A Year Before Buying a Home


We are in the beginning process of buying our first home in April and boy am I glad we started thinking about this early on. There are so many decisions that go into this process that it can seem overwhelming at first! A real yard. A garage. A Basement. Making the switch from renting to owning is SO exciting, but it is also a huge decision with so many options. If you’re thinking about purchasing your first home I have compiled a list of things you will want to do 9-12 months out before buying your first home that will make the process much easier.

Check your credit score. Get a copy of your credit report, we use creditkarma.com because it is free and secure. Often times your credit will have errors that could lead to higher rates on loans. Avoid last-minute bombshells by checking your score long before you’re ready to make an offer this gives you the opportunity to correct any mistakes in plenty of time.

Determine how much you can afford. Figure out How Much House Can You Afford?
Lenders are happy to lend you as much as your debt load allows. Many articles that I have read state that The cost of your home — including taxes, maintenance and other costs — should not exceed 28% of your monthly income.

Make a down payment plan. Most conventional mortgages require a 20% down payment. If you can swing it, do it. A couple years back we set up a capitalone360 savings account and started a dedicated savings account for a down payments. Being able to put 20% down will make your loan cost be much less, and you’ll get a better interest rate.

Prioritize what you most want in your new home. Proximity to work? A big backyard? An open floor plan? Being on a quiet street? This has been the hardest part for us is location.

Start a home maintenance account. Speaking of saving, start the good habit now of putting a little aside each month to fund maintenance, repairs, and home emergencies.

Happy House Hunting! XOXO

More saving posts you may have missed:

| 2 incomes 1 salary | Live Simply | Newlywed Finances |


Newlywed Finances

With so many of my friends getting married these past couple of years I have found it interesting to talk to them about how they’re combining their finances and what they’re doing with their money as newlyweds. All of the options after the wedding seem relatively grown-up. Some have bought a house? Some have started saving for future children down the line? Some have decided to use their money to travel? Some are combining everything and some are keeping separate accounts?


After reading online and doing a little research I have found some advice that is most common across the board on the conversations that can help establish a secure and happy future. Here is what I have learned.

1) Figure out your benefits.

The first thing you need to do is to work out your insurance. Does it make more financial sense for one of you to enroll in the other’s health insurance program, or is it cheaper to remain on your own plans? Then, update your beneficiaries. Check your retirement plan, your insurance plans, and any other accounts, and make sure that your spouse is your beneficiary.

2) Get your estate in order

You need to complete a will, a power of attorney form, a healthcare power of attorney form, and a living will.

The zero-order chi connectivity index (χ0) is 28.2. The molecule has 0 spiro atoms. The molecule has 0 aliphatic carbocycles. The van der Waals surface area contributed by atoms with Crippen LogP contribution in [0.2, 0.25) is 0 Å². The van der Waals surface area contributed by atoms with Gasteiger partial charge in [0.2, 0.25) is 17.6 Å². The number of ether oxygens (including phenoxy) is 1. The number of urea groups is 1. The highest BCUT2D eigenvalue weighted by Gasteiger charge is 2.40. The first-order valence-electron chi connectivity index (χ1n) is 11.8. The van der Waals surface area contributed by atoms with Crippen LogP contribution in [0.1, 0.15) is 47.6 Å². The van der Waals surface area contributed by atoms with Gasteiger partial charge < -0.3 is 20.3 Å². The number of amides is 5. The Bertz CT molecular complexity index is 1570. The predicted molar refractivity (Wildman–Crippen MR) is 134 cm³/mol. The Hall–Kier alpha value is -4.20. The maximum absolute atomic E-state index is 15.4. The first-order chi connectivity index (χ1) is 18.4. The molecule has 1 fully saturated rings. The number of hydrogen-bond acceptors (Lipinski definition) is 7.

3) Combine finances

This is the part where after talking to my friends and reading online I have found conflicting information. If you decide to not combine all of your accounts at least set up a joint account. Pay into that joint account in proportion to how much money you make—so if you make twice as much as your husband, contribute twice as much to the joint account.

4) Talk about your money goals

Setting up specific savings accounts to move toward your goals. If you have kids, you could consider contributing to a college education. Or if you want to buy a house set up an account for a 20% down payment.

5) Credit cards: If you and your spouse have multiple credit cards, make a list of which cards have the best terms — cash back or travel points and no annual fees.

6) Build an Emergency Fund– If you don’t already have an emergency fund, consider making this a top priority. An emergency fund is money that is set aside in case something expensive happens unexpectedly, such as a lost job, family illness, natural disaster, or a major home repair. Aim to save about 6 months’ worth of your household expenses in case the emergency is that you have no income.

7) Make sure you’re clear on your tax situation

It will make financial sense for most couples to file jointly, but the “marriage penalty” sometimes kicks in if each spouse makes a vastly different amount of money.


Live Simply


live simplyCheers to the weekend, thanks for stopping in! Today’s topic is how to “live simply”. This is something I struggle with constantly because I over commit and have a hard time saying no. Obviously “to live simply” has different meanings for everyone but to me it means eliminating all but the essentials, getting rid of the clutter, spending your time doing what’s important to you & spending your time with people you love.

So here are some tips and tricks to simplifying your life:

  • Evaluate your commitments. Look at everything you’ve got going on in your life and pick the top five that are most important to you.
  • Simplify work tasks. For me my work day is made up of an endless list of tasks. It’s important to focus on the essentials to get the most important done first.